Judge Clayton, since deceased, heard the arguments in this case but did not participate in this decision
See our former opinion, Allen v. Johnson, 5 Cir., 1968, 391 F.2d 527, on the qualification of Judge Rives, Senior Judge to participate in the en banc determination of this case
"§ 1973c. Alteration of voting qualifications and procedures; action by state or political subdivision for declaratory judgment of no denial or abridgement of voting rights; three-judge district court; appeal to Supreme Court
Whenever a State or political subdivision with respect to which the prohibitions set forth in section 1973b(a) of this title are in effect shall enact or seek to administer any voting qualification or prerequisite to voting, or standard, practice, or procedure with respect to voting different from that in force or effect on November 1, 1964, such State or subdivision may institute an action in the United States District Court for the District of Columbia for a declaratory judgment that such qualification, prerequisite, standard, practice, or procedure does not have the purpose and will not have the effect of denying or abridging the right to vote on account of race or color, and unless and until the court enters such judgment no person shall be denied the right to vote for failure to comply with such qualification, prerequisite, standard, practice, or procedure: Provided, That such qualification, prerequisite, standard, practice, or procedure may be enforced without such proceeding if the qualification, prerequisite, standard, practice, or procedure has been submitted by the chief legal officer or other appropriate official of such State or subdivision to the Attorney General and the Attorney General has not interposed an objection within sixty days after such submission, except that neither the Attorney General's failure to object nor a declaratory judgment entered under this section shall bar a subsequent action to enjoin enforcement of such qualification, prerequisite, standard, practice, or procedure."
42 U.S.C.A. § 1973c.
Allen v. State Bd. of Elections, No. 661; Fairley v. Patterson, No. 1058 Bunton v. Patterson, No. 1059; Whitley v. Williams, No. 1174, 392 U.S. 902, 88 S. Ct. 2052, 20 L. Ed. 2d 1361 (1968)
"We have carefully examined and considered each of the submitted amendments. The Attorney General interposes no objections to the implementation of Sections 3204, 3205 and 3242 of the Mississippi Code as amended on March 28, 1968. However, as provided for by Section 5 of the Voting Rights Act, the Attorney General's failure to interpose any objections will not bar an action to enjoin enforcement of those amendments should subsequently they appear to have had a racially discriminatory purpose or effect."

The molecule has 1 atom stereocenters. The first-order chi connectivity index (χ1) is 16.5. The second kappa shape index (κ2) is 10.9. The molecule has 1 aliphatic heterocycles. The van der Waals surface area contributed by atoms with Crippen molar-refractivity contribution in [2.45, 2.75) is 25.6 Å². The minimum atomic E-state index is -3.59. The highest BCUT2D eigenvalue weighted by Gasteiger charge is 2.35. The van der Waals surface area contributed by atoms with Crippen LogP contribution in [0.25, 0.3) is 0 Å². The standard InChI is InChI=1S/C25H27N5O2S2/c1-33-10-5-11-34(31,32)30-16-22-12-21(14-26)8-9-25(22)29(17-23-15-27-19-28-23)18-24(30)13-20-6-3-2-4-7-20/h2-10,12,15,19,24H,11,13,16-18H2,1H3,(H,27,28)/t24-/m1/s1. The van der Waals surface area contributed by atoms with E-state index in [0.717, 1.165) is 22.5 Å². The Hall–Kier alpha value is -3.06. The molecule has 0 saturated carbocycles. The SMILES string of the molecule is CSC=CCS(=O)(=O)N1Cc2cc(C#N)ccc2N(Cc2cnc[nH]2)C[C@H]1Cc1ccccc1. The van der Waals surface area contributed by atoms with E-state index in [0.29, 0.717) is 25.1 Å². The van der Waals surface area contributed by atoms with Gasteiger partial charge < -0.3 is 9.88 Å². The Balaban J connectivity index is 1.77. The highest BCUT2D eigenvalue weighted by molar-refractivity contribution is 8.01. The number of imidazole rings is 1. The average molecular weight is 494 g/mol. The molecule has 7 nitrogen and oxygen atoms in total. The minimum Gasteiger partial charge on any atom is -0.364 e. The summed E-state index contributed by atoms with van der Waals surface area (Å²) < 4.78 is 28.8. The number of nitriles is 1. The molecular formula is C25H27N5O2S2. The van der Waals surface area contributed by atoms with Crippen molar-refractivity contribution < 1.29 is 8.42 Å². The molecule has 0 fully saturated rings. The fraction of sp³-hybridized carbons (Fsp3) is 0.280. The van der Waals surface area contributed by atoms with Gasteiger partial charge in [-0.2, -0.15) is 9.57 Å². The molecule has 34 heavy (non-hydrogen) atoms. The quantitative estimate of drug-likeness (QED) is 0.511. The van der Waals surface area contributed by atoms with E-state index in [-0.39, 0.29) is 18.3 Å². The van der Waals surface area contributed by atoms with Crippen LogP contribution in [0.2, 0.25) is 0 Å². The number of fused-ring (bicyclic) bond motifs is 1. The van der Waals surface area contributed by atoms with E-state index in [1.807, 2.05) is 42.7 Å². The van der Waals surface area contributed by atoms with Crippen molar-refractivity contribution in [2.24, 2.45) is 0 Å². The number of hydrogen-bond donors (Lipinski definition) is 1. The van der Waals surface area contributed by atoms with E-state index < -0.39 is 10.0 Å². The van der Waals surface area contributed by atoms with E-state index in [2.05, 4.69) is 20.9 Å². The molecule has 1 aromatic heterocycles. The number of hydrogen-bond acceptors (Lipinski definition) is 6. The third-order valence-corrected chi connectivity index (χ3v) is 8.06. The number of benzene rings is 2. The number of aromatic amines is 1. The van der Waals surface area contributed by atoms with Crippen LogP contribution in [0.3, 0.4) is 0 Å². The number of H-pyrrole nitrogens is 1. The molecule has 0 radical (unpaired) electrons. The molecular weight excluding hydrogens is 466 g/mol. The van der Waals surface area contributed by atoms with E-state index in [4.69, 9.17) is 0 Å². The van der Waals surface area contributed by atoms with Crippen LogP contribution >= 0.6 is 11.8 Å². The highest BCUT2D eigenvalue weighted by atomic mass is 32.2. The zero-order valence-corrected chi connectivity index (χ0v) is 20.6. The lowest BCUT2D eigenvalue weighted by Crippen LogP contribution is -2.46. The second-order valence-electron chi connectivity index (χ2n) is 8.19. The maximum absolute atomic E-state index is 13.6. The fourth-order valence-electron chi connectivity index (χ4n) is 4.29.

Letter from Jerris Leonard, Assistant Attorney General, to Honorable A. F. Summer, Attorney General of Mississippi, May 21, 1969.
"Appellants stated in their supplemental memorandum filed with the Court under date of March 28, 1969, on page 9, that if House Bill 109 (which contains amendments to Sections 3204, 3205 and 3242 of the Mississippi Code) was submitted to the Attorney General of the United States for review pursuant to Section 5 of the Voting Rights Act of 1965 and said Bill was approved by the Attorney General of the United States, this cause would be clearly moot. In that earlier memorandum appellants abandoned their constitutional claims. It is appellants' understanding that the State of Mississippi did submit House Bill 109 to the Attorney General of the United States and that said bill has been approved by the Attorney General. Therefore, appellants having earlier abandoned their constitutional claims and the amendments to Section 3204, 3205 and 3242 now being in full force and effect, it is appellants' view that this cause is moot."
Appellants' Supplemental memorandum (June 13, 1969).
In Lebus, quoting from United States v. Munsingwear, Inc., 1950, 340 U.S. 36, 71 S. Ct. 104, 95 L. Ed. 36, we noted:
"`The established practice of the Court in dealing with a civil case from a court in the federal system which has become moot while on its way here or pending our decision on the merits is to reverse or vacate the judgment below and remand with a direction to dismiss. That was said in Duke Power Co. v. Greenwood County, 299 U.S. 259, 267, 57 S. Ct. 202, 205, 81 L. Ed. 178 , to be "the duty of the appellate court." * * * Our supervisory power * * * is commonly utilized in precisely this situation to prevent a judgment, unreviewable because of mootness, from spawning any legal consequences.'
340 U.S. 36, 39-41, 71 S. Ct. 104, 106-107, 95 L. Ed. 36, 41-42 (Emphasis added); A. L. Mechling Barge Lines, Inc. v. United States and Interstate Commerce Commission, 1961, 368 U.S. 324, 329-330, 82 S. Ct. 337, 340-341, 7 L. Ed. 2d 317, 321-322; J. Aron & Co. v. Mississippi Shipping Co., Inc., 1959, 361 U.S. 115, 80 S. Ct. 212, 4 L. Ed. 2d 148, 238, 1960 A.M.C. 247; St. Louis-San Francisco Railway Co. v. Railroad Yardmasters of America, 5 Cir., 1965, 347 F.2d 983, 984." Lebus v. Seafarers' International Union, supra at 283 n. 6.